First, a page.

Australians were shocked yesterday at the news Winter Olympics star Alex "Chumpy" Pullin had died after drowning while spearfishing off the Gold Coast's Palm Beach.

The high-profile champion snowboarder was found unresponsive on the ocean floor at an artificial reef by a snorkeller, who called for help from nearby surfers, Queensland Police said.

A lifeguard raced to assist, pulling him from the surf onto a jet ski.

Paramedics performed CPR for 45 minutes but the 32-year-old couldn't be revived.

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Police say Pullin was free diving and Queensland Ambulance Service said he was found wearing a weight belt.

It's believed the seasoned free diver - who regularly went spearfishing - suffered a shallow water blackout. Here's what that means.

WHAT IS A SHALLOW WATER BLACKOUT?

The term "shallow water blackout" is commonly used to describe a loss of consciousness underwater caused by a lack of oxygen to the brain afer breath-holding.

Also know as "hypoxic blackout" or "apnoeic hypoxia", according to a report by the Medical Journal of Australia it's a "distinct and largely preventable cause of drowning".

It can affect anyone - even a physically fit and competitive swimmer - who is holding their breath, Shallow Water Blackout Prevention said.

"We've known about it since the 50s. I've only written about it since 1985 and people have only started listening since 2000, so it's been a long haul," Dr Tom Griffiths told 60 Minutes in 2018.

Griffiths is largely considered the world authority on shallow water blackout, and said he believes it's the single biggest killer of competent swimmers.

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He said competitive "Type A" personalities can push themselves to the limit, trying to see how much further than can go - "and that's a recipe for disaster, particularly if they do it over and over and over again".

HOW DOES IT HAPPEN?

A shallow water blackout occurs because the normal, protective "breakpoint" - the irresistible urge to breathe - has not been reached before consciousness is lost, according to Royal Life Saving Australia.

"The most common cause is voluntary hyperventilation before submerging.

Two-time world snowboard champion and Winter Olympian Alex Pullin drowned Wednesday, July 8, 2020. Photo / File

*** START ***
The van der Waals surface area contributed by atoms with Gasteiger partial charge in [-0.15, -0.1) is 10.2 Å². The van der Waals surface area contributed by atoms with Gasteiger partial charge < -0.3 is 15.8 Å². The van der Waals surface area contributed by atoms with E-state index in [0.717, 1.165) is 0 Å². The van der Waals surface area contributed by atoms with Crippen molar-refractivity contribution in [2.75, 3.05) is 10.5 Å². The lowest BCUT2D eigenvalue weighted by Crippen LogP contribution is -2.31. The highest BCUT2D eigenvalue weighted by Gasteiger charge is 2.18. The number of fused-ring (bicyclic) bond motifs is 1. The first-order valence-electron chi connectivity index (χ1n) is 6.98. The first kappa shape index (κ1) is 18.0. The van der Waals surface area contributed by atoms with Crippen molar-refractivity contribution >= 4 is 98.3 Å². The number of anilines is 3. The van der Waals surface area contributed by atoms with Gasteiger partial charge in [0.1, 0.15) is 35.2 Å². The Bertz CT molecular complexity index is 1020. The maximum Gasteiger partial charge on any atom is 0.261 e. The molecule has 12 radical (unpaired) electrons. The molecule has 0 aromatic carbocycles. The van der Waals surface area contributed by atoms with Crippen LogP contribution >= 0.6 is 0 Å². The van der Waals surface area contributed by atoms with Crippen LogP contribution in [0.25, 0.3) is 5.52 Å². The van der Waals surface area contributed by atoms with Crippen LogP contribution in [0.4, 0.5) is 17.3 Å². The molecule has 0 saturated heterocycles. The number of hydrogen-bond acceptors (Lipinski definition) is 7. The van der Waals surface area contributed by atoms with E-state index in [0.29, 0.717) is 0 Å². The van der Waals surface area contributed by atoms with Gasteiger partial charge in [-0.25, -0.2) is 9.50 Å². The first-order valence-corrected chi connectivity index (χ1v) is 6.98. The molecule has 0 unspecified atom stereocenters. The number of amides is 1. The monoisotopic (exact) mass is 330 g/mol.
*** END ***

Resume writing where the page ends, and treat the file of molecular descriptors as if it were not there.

Two-time world snowboard champion and Winter Olympian Alex Pullin drowned Wednesday, July 8, 2020. Photo / File

Hyperventilation, or overbreathing, involves breathing faster and/or deeper breaths than the body requires. Other less common causes, relating to heart abnormalities, lead to loss of consciousness in the water follow hyperventilation, they explained.

Though its name refers to "shallow water", it can happen at any depth.

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WHAT IS THE 'BREAKPOINT'?

Two chemical sensors in the body detect levels of oxygen and carbon dioxide in the blood, Royal Life Saving Australia explained, to protect us from a lack of oxygen.

The carbon dioxide sensor is the most sensitive, and when it rises to a critical point the "breakpoint" is reached first.

"Normally, when a swimmer is trying to stay underwater for as long as possible, the 'breakpoint' forces the swimmer to surface and take a breath," they said.

"If a person is submerged and the 'breakpoint' is reached while the mouth and nose are still underwater, the irresistible urge to take a breath occurs, and water is inhaled into the lungs."

Hyperventilating before underwater swimming or diving is dangerous because if the swimmer "blows off" too much carbon dioxide before submerging, it will take longer for the carbon dioxide sensor to force the "breakpoint".

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"This prolonged period may not occur before the oxygen sensor comes into play and the drowning person may lose consciousness underwater."

HOW COMMON IS SHALLOW WATER BLACKOUT?

Between July 2002 and June 2015, shallow water blackout caused 22 drowning deaths in Australia, the Medical Journal of Australia study found, all of whom were males. Five were spearfishers.

According to Royal Life Saving Australia, several Australians drown each year from shallow water blackout because of hyperventilating before they submerge - in everywhere from free diving in the ocean to public pools, where people train for sports.